Everything you ever wanted to know about creating a military-grade sensor mesh. And a few things you’d rather not think about..
I understood (or was told) that I can not discuss this. But info is now declassified and readily available if you know what you’re looking for.
There are lots of smart applications to exploit this technology to improve quality of life. Think first responders, disaster relief, agriculture, healthcare and yes even connected car. And just like in V2V, V2X safety scenarios, low latency & reliability matters. MQTT is engineered for low bandwidth and unreliable networks providing fast reliable communications under the worst possible conditions and is RF agnostic.
And MQTT is very low power. Which is critical in the battlefield. Every pound of battery a soldier carries is a pound of ammunition and medical supplies that they must leave behind. Brig. General Kevin Nally (CIO US Marine Corp) says battery requirements have increased 1,290% and reducing power consumption is a priority. Clearly this is an important matter since dead batteries can mean dead soldiers.
Videos of the field trials are fascinating. Now if I can just get permission to post those ..
MQTT Sensor Fabric is an inherently resilient architecture for the field with no single point of failure. And interoperable across coalition forces. That’s what open standards can do for you. You can download the MQTT Sensor Fabric source code here. Everything that follows is now public so I am disclosing nothing:
Coalition Sensor Interoperability and Data/ Information Sharing via the ITA Sensor Fabric and Policy Management Toolkit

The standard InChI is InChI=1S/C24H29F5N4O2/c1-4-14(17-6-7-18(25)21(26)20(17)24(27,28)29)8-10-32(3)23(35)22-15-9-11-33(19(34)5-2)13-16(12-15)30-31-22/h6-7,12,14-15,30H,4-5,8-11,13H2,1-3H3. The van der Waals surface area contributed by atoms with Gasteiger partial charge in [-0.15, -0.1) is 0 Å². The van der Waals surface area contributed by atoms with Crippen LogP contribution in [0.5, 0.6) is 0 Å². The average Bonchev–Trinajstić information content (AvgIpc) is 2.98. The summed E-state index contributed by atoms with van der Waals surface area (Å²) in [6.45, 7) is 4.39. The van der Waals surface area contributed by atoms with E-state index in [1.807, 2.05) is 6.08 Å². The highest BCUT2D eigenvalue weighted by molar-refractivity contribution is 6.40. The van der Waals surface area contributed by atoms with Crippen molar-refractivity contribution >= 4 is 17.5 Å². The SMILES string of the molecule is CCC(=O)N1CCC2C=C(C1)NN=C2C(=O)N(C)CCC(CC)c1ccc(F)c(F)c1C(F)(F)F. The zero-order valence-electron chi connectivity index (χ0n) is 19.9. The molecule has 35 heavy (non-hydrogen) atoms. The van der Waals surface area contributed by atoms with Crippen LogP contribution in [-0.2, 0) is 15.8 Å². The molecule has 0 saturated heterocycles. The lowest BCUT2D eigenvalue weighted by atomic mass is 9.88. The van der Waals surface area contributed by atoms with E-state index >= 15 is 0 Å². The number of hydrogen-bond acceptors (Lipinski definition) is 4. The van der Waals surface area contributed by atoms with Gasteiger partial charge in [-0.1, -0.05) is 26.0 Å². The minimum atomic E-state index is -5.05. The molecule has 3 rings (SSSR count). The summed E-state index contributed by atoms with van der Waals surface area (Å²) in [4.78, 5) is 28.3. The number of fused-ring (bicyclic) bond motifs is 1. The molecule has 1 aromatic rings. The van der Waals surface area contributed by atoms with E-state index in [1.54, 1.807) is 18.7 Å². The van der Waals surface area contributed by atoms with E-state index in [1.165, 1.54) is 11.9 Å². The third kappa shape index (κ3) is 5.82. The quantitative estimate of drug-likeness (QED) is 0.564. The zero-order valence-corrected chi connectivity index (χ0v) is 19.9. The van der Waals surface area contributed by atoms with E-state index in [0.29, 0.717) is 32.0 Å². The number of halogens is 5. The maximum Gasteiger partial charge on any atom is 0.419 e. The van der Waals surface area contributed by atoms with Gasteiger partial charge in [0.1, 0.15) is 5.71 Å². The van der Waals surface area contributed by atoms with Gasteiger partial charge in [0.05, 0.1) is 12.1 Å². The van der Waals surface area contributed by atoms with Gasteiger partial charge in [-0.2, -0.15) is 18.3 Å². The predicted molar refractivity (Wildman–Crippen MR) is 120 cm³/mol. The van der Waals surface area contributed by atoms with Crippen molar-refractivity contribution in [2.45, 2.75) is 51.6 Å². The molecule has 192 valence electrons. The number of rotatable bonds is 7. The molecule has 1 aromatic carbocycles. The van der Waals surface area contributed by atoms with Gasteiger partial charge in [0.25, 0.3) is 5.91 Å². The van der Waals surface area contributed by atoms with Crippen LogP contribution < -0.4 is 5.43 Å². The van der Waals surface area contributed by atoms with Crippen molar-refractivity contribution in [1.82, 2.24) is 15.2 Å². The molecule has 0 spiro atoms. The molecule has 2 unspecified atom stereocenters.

This unprecedented technology enables coalition sensor assets to be integrated and networked, and data/information to be shared and disseminated under distributed policy‐control to support dynamic coalition operations . ARL is collaborating with the United Kingdom Ministry of Defence to develop this unique coalition capability for Network Enabled Operations with distributed intelligence, surveillance and reconnaissance (ISR) assets and users at the edge of the network . The collaborative effort leverages two key technology components developed within the U .S .‐U .K . International Technology Alliance program, Sensor Fabric and Policy Management Toolkit. The fabric is a flexible middleware infrastructure for sensor discovery, access and control, and data consumability . The policy tools perform a variety of distributed management functions within the fabric infrastructure such as sensor/platform command and control, data access control, and filtering of data/information. In June 2011, this coalition technology was successfully demonstrated with disparate ground sensors and aerial platforms in an operational environment at Camp Roberts, Calif . In 2012, the ITA team will integrate and demonstrate the technology as part of a U .K . Persistent Wide Area Surveillance (PWAS) capability concept demonstration . The technology development effort is funded by the Office of the Secretary of Defense Coalition Warfare Program .
The Information Fabric is a two-way message bus and set of middleware services connecting all of the network’s assets to each other and to users, facilitating universal access to intelligence data from any point, and maximizing its availability and utility to planning services, analysis applications (including fusion algorithms and agents), and human analysts. The Fabric leverages a publish/subscribe messaging model with multi-hop capabilities, ensuring that messages are propagated efficiently, without duplication, and with the minimum use of valuable network bandwidth.
tangentially related but fascinating: